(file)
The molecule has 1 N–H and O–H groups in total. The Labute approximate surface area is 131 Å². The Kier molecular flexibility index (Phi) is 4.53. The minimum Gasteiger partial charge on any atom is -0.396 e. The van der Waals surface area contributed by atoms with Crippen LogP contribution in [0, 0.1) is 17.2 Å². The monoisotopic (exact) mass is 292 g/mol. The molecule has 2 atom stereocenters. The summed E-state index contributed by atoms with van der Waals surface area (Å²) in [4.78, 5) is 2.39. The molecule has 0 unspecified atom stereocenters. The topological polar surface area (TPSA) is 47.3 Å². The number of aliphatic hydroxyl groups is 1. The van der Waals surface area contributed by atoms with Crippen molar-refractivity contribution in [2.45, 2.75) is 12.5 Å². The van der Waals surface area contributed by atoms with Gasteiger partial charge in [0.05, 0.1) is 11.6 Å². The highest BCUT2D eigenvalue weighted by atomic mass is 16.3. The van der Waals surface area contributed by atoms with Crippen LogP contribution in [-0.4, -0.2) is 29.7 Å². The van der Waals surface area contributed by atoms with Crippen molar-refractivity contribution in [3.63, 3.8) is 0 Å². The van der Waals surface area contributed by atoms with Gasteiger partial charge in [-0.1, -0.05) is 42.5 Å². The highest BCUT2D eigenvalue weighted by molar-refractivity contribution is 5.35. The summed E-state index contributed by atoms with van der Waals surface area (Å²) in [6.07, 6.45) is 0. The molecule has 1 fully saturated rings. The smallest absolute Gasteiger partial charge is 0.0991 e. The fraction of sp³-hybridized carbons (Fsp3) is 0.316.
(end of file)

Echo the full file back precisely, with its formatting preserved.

The molecule has 1 N–H and O–H groups in total. The Labute approximate surface area is 131 Å². The Kier molecular flexibility index (Phi) is 4.53. The minimum Gasteiger partial charge on any atom is -0.396 e. The van der Waals surface area contributed by atoms with Crippen LogP contribution in [0, 0.1) is 17.2 Å². The monoisotopic (exact) mass is 292 g/mol. The molecule has 2 atom stereocenters. The summed E-state index contributed by atoms with van der Waals surface area (Å²) in [4.78, 5) is 2.39. The molecule has 0 unspecified atom stereocenters. The topological polar surface area (TPSA) is 47.3 Å². The number of aliphatic hydroxyl groups is 1. The van der Waals surface area contributed by atoms with Crippen molar-refractivity contribution in [2.45, 2.75) is 12.5 Å². The van der Waals surface area contributed by atoms with Gasteiger partial charge in [0.05, 0.1) is 11.6 Å². The highest BCUT2D eigenvalue weighted by atomic mass is 16.3. The van der Waals surface area contributed by atoms with Crippen LogP contribution in [-0.4, -0.2) is 29.7 Å². The van der Waals surface area contributed by atoms with Crippen molar-refractivity contribution in [3.63, 3.8) is 0 Å². The van der Waals surface area contributed by atoms with Gasteiger partial charge in [-0.1, -0.05) is 42.5 Å². The highest BCUT2D eigenvalue weighted by molar-refractivity contribution is 5.35. The summed E-state index contributed by atoms with van der Waals surface area (Å²) in [6.07, 6.45) is 0. The molecule has 1 fully saturated rings. The smallest absolute Gasteiger partial charge is 0.0991 e. The fraction of sp³-hybridized carbons (Fsp3) is 0.316.